Hike to Hurricane Falls, Tallulah Gorge SP
Georgia › Tallulah Gorge Parking Area
Added by Matthew Koehnemann
This hike offers incredible views of beautiful waterfalls roaring through a 1,000ft deep gorge. The hike consists of a grouping of stairs that take you down to Hurricane Falls which is located at the bottom of the gorge. Half way to the bottom, the hike crosses the gorge on a suspension providing a different perspective.
The trail is located in Tallulah Gorge State Park which is about 1 ½ hours northeast of Atlanta, off of Highway 441. There is a $5 per car entry fee into the park and they prefer the use of cash. From there, follow the signs to the Jane Hurt Yarn Interpretive Center, where there is parking and plenty of good information about the park.
Behind the Interpretive Center, start out west on the North Rim trail, which takes you to several astonishing overlooks revealing the depths of the gorge with a view of one of the park's waterfalls (L’Eau d’Or Falls) that rush through the bottom.
To the backs of the visitors enjoying the view from the main overlook of the gorge and L’Eau d’Or Falls, there is a set of stairs; this is the trailhead for Hurricane Falls. There are 310 stairs from the trailhead to a suspension bridge that crosses the gorge about half way down. The suspension bridge offers a spectacular perspective of the gorge.
Once across the suspension bridge and on the southern side of the gorge, there are more stairs. The stairs that are to the right head up to the South Rim of the gorge, while the stairs to the left descend another 221 steps to a platform in front of Hurricane Falls. The view at the base of the falls is breathtaking…but not as breathtaking as the 500+ stairs you have to take back up to the North Rim! There are plenty of platforms to stop and rest along the descent and ascent if needed.
- Comfortable Shoes
- Light Jacket (can sometimes get chilly at the bottom)
- Extra Quadriceps for the 500+ stair climb back up to the North Rim
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Try A Full Moon Hike
This hike is a must do for the suspension bridge and falls below. We also walked out to inspiration point prior to hiking down for a varied perspective. Furthermore, if you want a different experience, make sure to check in with the visitors center for a schedule of their full moon evening hikes down into the gorge!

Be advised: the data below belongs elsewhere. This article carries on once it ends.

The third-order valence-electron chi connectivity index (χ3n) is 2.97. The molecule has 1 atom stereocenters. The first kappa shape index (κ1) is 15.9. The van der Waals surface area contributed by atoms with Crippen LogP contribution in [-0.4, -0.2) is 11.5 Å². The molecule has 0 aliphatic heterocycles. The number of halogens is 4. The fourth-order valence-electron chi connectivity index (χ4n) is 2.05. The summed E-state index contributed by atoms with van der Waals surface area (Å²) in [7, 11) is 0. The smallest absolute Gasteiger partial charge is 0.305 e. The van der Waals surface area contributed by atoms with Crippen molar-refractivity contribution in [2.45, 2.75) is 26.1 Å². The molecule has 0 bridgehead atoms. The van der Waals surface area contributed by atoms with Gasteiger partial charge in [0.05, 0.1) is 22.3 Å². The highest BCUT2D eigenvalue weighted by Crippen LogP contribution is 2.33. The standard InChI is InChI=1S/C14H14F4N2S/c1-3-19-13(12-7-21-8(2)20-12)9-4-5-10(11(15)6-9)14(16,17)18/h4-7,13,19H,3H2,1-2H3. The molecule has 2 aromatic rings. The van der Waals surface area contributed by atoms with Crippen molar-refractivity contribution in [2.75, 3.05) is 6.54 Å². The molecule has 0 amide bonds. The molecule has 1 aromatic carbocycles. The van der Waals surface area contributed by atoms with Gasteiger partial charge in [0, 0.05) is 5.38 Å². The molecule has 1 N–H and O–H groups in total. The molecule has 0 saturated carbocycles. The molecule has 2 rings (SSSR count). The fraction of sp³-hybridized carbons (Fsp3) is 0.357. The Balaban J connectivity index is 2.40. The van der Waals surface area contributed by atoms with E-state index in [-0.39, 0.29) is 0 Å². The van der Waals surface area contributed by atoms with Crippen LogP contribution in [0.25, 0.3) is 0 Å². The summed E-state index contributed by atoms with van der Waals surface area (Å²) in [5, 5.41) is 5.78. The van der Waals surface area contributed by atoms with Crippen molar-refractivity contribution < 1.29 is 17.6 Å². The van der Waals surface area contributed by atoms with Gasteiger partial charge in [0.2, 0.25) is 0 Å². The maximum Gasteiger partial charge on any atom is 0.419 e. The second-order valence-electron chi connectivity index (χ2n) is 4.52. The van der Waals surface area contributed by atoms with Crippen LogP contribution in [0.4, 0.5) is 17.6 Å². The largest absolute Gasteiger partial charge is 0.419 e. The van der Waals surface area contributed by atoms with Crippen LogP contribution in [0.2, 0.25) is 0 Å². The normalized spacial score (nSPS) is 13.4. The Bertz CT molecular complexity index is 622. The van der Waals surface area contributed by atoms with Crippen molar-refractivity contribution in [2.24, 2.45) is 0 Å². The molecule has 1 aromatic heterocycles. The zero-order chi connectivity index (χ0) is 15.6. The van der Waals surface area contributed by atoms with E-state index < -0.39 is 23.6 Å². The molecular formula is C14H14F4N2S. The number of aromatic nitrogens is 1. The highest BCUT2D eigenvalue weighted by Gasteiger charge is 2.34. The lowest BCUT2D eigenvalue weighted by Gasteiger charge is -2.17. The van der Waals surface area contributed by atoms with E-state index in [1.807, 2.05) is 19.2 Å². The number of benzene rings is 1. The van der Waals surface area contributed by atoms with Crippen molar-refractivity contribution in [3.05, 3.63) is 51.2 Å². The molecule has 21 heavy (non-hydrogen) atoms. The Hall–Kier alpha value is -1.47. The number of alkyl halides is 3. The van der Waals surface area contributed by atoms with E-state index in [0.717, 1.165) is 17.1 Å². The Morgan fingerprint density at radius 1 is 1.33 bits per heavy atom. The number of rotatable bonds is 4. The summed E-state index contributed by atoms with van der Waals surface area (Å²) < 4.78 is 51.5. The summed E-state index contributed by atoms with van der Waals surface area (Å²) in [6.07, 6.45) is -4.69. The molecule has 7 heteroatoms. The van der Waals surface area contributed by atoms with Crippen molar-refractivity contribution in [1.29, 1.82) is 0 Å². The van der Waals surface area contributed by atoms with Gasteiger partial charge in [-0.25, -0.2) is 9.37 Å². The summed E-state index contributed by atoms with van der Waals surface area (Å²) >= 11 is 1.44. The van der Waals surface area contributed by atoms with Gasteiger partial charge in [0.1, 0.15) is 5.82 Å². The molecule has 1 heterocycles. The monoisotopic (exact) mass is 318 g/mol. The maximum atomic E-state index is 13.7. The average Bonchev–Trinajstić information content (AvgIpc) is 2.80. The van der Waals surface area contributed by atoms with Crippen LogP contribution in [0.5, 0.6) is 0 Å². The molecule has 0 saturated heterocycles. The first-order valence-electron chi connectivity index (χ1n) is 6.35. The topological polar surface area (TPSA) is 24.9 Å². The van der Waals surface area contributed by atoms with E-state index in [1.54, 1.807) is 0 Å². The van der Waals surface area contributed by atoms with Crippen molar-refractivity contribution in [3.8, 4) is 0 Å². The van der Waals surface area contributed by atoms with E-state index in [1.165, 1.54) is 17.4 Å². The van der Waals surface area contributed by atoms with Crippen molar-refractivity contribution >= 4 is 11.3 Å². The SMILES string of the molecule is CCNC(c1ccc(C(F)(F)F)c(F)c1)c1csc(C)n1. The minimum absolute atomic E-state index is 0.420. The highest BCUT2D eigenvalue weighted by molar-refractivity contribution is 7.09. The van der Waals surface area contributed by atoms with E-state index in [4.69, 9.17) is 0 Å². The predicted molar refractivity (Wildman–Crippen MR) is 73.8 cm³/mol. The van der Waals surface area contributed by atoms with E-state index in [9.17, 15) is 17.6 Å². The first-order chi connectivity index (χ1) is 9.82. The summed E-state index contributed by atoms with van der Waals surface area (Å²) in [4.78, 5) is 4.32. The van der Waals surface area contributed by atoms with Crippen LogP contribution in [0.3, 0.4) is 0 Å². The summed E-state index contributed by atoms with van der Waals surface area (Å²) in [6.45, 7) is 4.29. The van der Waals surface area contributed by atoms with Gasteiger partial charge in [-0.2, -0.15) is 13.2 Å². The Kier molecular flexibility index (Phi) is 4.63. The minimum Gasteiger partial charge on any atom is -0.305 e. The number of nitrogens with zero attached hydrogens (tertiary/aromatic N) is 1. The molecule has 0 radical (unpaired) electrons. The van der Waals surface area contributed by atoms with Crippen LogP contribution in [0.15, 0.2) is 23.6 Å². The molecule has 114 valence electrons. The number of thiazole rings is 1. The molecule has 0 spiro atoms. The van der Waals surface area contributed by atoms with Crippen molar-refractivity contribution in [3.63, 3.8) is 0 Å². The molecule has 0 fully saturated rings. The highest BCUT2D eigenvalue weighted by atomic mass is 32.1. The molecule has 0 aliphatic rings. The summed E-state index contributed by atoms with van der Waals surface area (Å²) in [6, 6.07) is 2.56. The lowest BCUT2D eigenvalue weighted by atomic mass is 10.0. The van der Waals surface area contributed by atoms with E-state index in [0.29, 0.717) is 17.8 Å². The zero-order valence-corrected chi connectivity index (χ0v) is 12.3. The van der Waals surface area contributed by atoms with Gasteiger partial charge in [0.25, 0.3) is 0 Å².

Very crowded and touristy.
The gorge is a cool place, but if you were looking to be immersed in nature this is not the place. Also, to go all the way to the gorge floor you need to have a hiking permit, which is only given out to the first 100 people per day, so get there early. Found a quiet place on the backside of the southern rim trail to chill without going into an area requiring a permit. It's impossible to claim ignorance because there are so many warning signs. It won't be your typical backcountry adventure, but still a unique place to check out for a day.
Cool hike but not quite incredible
This hike to Hurricane falls is one of the coolest you can do in Georgia. Between the suspension bridge and the deep gorge and its waterfalls, this truly is a unique hike. However, unless you have a permit to get all the way down to the floor of the gorge, you might be disappointed by the view of Hurricane falls. The observation platform is small and often times packed with people and you only get a side view of the falls, which is not quite as impressive as a frontal view from the gorge floor. Also, basically the entire trail is stairs so if you are looking for a bit more rugged wilderness trail, this is not it. The stairs are probably a good thing, considering the steepness of the ravine, but for a person who wants complete immersion in nature, this might not be your trail. The crowds do not help this matter either. Get there early! To leave on a positive note, one other good thing about this trail is that even though it is fairly short, it is a good workout and can easily be extended in length with a combination of the North and/or South rim trails.
Breathtaking, yet harrowing experience
just wanted to add a few things to the list that may be helpful to future hikers: ziploc bags or other waterproof bags, whistle, rope and carabiner. There's a good chance you and your gear will get wet so if you have a phone or camera, you'll want them to be in a water-tight container. An accessible whistle in case you need help; 3 short blows is a universal signal that you need help. A rope with a carabiner that can be secured around a tree might also come in handy if someone has slipped or fallen. I am speaking from experience. It was an awesome experience, yet more than we had bargained for. I will be more prepared next time I go.
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